After two years as the city’s best source for museum and gallery listings, Tokyo Art Beat (TAB, www.tokyoartbeat.com) is now getting involved in the production of exhibitions. In conjunction with Mozilla, creators of the popular Firefox browser, TAB and their associate entity Gadago are organizing a series of “open-source” art events based on creative commons public licenses.
The first manifestation of the new, so-called DIVVY/dual scheme is “Project #1 Type-Trace.” This includes the release of a new bilingual word-processing software program and a five-day installation allowing people to experiment with the software in a gallery environment.
The exhibition is being held at Space Kobo & Tomo, a spot scarcely 3 meters across and about twice as deep. The installation itself is straightforward — three seats, three keyboards, three video projectors. Visitors can sit down and experiment with the software, watching as the results are projected onto the wall in front of them.
The Type Trace software’s debut version assigns variable font sizes to different portions of a text document depending on how long the user pauses before or during the inputting of specific characters. So for example, if you type the phrase “I like this software because it is interactive” at a regular rate, but pause briefly to consider which adjective best describes the software, then the word “interactive” would appear on screen in a larger font size than the rest of the sentence. Not terribly exciting, but I suppose the idea is that the current software is the seed from which something more sophisticated will eventually grow.
All the text that is input, whether it takes the form of a short story or keyboard doodling, is saved as a file that can be accessed and played back by other visitors.
The exhibition and the program are being quite ably curated by the talented new media researcher Dominick Chen, and the creator of the software program is an artist named Takumi Endo.
“Usually we think and then we write,” says Endo. “I want to visualize what happens in between thinking and writing. Especially we Japanese, who start by writing in Roman characters, which switch to hiragana, and then to kanji. With this software, you can see the process more clearly, and it can be played back later.”
The software succeeds because enhancing a text’s content with the form in which it developed in time adds another dimension to our appreciation of a piece of writing.
Off-topic somewhat, another interesting thing about this exhibition is the host gallery and building. This is an old brick-and-stone structure, with irregular floors, dank staircases and strange nooks and crannies — more suggestive of a Lower East Side New York walk-up than a Tokyo address. There are a number of small galleries located throughout, so if you visit you could allow an hour or two for exploring.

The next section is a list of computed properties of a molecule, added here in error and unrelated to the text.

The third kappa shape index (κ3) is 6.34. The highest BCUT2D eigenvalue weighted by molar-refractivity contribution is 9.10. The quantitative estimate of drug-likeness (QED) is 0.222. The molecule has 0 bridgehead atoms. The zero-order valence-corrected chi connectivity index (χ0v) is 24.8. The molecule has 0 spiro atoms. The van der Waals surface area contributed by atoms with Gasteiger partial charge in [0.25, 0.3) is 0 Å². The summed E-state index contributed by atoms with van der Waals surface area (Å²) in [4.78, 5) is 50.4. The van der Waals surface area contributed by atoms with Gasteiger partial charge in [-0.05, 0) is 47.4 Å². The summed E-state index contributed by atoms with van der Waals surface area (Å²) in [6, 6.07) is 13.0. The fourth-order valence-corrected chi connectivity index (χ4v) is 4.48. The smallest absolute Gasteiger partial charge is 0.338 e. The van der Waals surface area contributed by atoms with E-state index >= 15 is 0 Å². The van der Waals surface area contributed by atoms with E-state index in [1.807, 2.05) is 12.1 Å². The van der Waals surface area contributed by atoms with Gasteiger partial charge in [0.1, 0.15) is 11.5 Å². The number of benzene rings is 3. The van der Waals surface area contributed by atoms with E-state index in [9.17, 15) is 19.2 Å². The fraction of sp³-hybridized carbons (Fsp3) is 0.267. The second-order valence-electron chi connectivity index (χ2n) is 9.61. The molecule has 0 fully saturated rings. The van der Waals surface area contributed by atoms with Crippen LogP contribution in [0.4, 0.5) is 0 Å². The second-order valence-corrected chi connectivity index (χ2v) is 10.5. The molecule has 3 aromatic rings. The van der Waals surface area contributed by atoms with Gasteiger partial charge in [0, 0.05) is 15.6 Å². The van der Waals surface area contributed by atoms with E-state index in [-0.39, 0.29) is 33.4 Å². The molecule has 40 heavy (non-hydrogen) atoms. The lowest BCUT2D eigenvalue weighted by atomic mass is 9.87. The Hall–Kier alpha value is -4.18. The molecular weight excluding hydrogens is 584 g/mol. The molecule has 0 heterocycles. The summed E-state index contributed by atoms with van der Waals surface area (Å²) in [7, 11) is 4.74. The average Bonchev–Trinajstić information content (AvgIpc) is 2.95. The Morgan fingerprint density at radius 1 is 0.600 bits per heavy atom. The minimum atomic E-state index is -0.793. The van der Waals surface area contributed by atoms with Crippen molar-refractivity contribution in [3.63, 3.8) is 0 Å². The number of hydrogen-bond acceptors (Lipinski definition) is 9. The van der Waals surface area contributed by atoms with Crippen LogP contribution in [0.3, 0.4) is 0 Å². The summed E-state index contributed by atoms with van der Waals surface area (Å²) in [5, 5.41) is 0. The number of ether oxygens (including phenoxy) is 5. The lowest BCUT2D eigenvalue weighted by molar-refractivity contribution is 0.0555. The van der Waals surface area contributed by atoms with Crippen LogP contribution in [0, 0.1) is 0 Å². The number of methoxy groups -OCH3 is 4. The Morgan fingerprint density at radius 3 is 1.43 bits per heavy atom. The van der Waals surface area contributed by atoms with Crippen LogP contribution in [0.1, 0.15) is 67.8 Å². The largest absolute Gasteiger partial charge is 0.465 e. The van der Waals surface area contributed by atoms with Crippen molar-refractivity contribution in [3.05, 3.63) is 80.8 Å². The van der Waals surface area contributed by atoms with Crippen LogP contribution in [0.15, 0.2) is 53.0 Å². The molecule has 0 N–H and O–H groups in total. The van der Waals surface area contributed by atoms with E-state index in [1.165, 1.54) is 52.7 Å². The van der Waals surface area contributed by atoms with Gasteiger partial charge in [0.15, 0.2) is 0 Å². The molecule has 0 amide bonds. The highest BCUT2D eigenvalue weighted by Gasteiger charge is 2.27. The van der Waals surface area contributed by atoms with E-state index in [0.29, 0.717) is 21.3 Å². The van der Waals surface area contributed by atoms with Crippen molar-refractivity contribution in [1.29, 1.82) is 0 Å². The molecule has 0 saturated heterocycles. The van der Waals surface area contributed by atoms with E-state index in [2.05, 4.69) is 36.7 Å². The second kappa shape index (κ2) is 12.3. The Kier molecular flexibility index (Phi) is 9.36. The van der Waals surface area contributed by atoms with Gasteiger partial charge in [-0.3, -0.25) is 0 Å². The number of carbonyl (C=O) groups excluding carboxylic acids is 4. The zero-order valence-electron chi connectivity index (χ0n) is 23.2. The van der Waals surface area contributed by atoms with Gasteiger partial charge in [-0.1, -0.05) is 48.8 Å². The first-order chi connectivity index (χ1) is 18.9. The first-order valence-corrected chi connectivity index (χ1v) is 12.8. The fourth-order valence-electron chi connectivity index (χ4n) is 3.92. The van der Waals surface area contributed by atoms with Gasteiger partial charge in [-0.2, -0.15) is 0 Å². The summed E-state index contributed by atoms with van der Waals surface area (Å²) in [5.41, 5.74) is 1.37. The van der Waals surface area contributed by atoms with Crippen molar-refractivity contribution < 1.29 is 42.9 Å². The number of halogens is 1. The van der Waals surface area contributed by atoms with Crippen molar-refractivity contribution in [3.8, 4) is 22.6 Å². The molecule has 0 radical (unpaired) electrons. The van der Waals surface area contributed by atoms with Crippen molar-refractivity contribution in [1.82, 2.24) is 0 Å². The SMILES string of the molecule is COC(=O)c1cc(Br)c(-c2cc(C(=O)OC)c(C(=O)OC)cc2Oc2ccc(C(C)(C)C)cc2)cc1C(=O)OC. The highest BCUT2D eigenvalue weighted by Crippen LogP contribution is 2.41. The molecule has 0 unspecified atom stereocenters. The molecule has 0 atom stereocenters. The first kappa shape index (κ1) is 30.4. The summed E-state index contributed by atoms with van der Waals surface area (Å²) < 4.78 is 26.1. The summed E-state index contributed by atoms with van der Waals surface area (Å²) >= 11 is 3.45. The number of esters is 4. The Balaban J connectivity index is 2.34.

Actually, it’s a good thing the building is cool, because moving one’s body to a brick-and-mortar location to work with software is way inconsistent with most contemporary notions of participation. The show itself is more of a chance to do the face-to-face for a few days, as clearly the development of this software program will largely take place via the Internet.
And that’s the really exciting thing. For example, there is presently no way for users to edit an existing file — this, like color, is something that will surely emerge as users add and build future versions of the software. In many ways, what we have here is the ultimate work-in-progress, with users around the world participating (although on opening night, an Internet connection had yet to be established in the gallery). It will be interesting to see what the software looks like in, say, six months time.
Explains TAB’s Paul Baron, “Our mission is to open the art scene up to the people, and this new series is about opening up the actual artwork to the people. All the elements of this project — the software, concepts, organization, technology and so on will be put in a repository on the Web and be available under an open creative license. We want to push the dialogue around open source and art, we want people to see more art — and ultimately make more art.”
In the project’s next installment, Dominick Chen moderates a symposium on open-source art at the ICC on Sunday, Sept. 24.